Today, Southampton is a modern port city of a quarter of a million inhabitants. Before the mid 9th century however, Southampton did not exist. Originally, a Roman fort often called Clausentum lay on the east side of the Itchen. After … Continue reading
The most prominent type of settlement associated with trading activities in the Anglo-saxon period was the Wic, an Anglo-Saxon loan word from the Latin Vicus meaning a dwelling, farm, hamlet, or subsidiary settlements. The Wics were communities very similar to those found in rural areas with the distinction of servicing trade and industry.
Most communities began as self sufficient, growing enough food to feed only themselves, making cloth only for themselves, making tools and weapons only for themselves. Once society began moving towards a more organised and structured way of life where tasks could be shared amongst a few, a surplus could be created. This surplus, whether in food or other desirable materials, could then be traded with neighbours for something that your community might not be able to produce.
Some communities became well known for a specific commodity or craftsmanship and people would travel further afield to acquire this resource. With more people coming into this one centre for a particular commodity some clever people realised that it would make sense to try and sell their wares at this centre also. Wic’s then were centres of trade and industry which were known locations where people either came to sell their produce, or came because that town was the centre for a specialised commodity (such as honey or a particular cheese or ale) or because there was a high concentration of tradesmen there (metalworking, boneworking, woodworking, textile production, leatherworking, pottery).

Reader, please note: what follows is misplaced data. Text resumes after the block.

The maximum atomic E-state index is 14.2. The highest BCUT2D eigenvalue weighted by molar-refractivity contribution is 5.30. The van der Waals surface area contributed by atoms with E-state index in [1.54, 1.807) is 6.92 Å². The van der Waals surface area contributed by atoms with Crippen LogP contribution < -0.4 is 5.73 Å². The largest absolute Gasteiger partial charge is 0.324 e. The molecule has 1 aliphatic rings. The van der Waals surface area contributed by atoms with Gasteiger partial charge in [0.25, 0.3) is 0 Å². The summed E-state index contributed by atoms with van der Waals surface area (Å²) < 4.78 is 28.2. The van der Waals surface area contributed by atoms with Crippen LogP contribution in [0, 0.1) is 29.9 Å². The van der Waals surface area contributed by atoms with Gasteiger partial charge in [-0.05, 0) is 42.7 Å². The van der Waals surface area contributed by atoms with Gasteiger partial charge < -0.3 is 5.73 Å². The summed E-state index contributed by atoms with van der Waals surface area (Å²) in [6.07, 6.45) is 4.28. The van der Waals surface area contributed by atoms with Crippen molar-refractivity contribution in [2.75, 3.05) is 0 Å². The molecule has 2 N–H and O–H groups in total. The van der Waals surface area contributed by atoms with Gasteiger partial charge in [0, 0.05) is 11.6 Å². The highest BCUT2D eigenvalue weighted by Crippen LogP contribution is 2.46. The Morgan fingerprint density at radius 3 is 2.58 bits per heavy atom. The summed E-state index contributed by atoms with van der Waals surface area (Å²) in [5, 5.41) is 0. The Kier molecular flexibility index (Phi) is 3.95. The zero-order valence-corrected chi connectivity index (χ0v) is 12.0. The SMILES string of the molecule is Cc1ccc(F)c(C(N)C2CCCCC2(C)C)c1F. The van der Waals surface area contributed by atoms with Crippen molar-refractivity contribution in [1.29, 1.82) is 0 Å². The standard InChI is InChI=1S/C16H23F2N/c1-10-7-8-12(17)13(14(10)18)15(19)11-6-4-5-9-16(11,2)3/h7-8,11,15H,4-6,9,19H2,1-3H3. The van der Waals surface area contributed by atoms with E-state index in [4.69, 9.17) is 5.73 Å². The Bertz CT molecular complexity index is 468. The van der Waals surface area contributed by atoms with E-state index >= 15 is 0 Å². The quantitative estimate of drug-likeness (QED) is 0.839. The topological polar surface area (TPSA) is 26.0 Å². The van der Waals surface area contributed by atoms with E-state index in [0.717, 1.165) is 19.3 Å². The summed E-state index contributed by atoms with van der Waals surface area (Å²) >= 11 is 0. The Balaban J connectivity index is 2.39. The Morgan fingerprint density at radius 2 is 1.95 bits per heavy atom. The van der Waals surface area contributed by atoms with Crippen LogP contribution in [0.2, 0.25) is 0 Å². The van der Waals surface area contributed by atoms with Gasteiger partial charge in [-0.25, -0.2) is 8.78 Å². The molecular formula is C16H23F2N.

The centres that did best were also located along rivers, seaports or at a crossroads. Some famous examples are Hamwic (Southampton), Ipswich, London (Lundenwic) and of course York (Eorforwic). Notice how they all have wic/wich at the end of their Anglo-saxon names?
Welcome to Part two of the history of Lindisfarne. If you have missed the first part in which Lindisfarne was founded and became a religious, cultural and scholarly mecca, you can read the article here. Unfortunately for Lindisfarne, its rise … Continue reading
In the early 7th century, the death of King Edwin caused the kingdom of Northumbria to split amongst rival groups. This weakened state made it easier for Cadwallon the King of Gweynedd (northern Wales) to attack the land and under … Continue reading
Jeanette Harvey is the Author of Sisters of the Bruce, the tale of Isabel (Queen of Norway) and Christina (The Countess of Mar) who helped mould the history of Scotland and the world as much as their famous brother, Robert … Continue reading
Summer, twilight, 1890: A man paces through an English seaside town. His long legs move briskly, alive with the thrill of the new discovery that propels him homeward to his writing desk. Bram’s mind ran through the scene he had … Continue reading
Another place that features in The Northumbrian Saga is Ripon in Yorkshire. After marrying the unfaithful Eadred at the beginning of the story, Aethelwin and her half sister Ailith travel south to the opposite end of Northumbria to their new … Continue reading
After covering farming and domestic buildings, royal estates and halls, this month we will move on to Churches and Monastic complexes. Many of the towns and cities all around England started either as religious centres or else satellite villages and … Continue reading
The history of Jedburgh especially in the middle and late Medieval period and beyond is fascinating. Being only 12 miles north west of the present English border, like many towns in the borderlands it has found itself caught up with the constant fighting between England and Scotland. The tug of war between the two sides is a well known topic of history that is still felt keenly even today. I don’t have the time or space to go into an in-depth look at Jedburgh’s history during this period and I don’t pretend to know more than the basics anyway, so hopefully you will all forgive me for glossing over this time period quickly. My main interest after all is the Jedburgh, or more accurately the two Jedburgh’s of the 9th century. Continue reading
Scottish Gaelic: Maol Ros Melrose Abbey is one of those beautiful medieval monastic ruins that bring to mind images of Jane Eyre or Wuthering Heights. Or perhaps it is this Scottish abbey’s long association with Robert the Bruce and Sir … Continue reading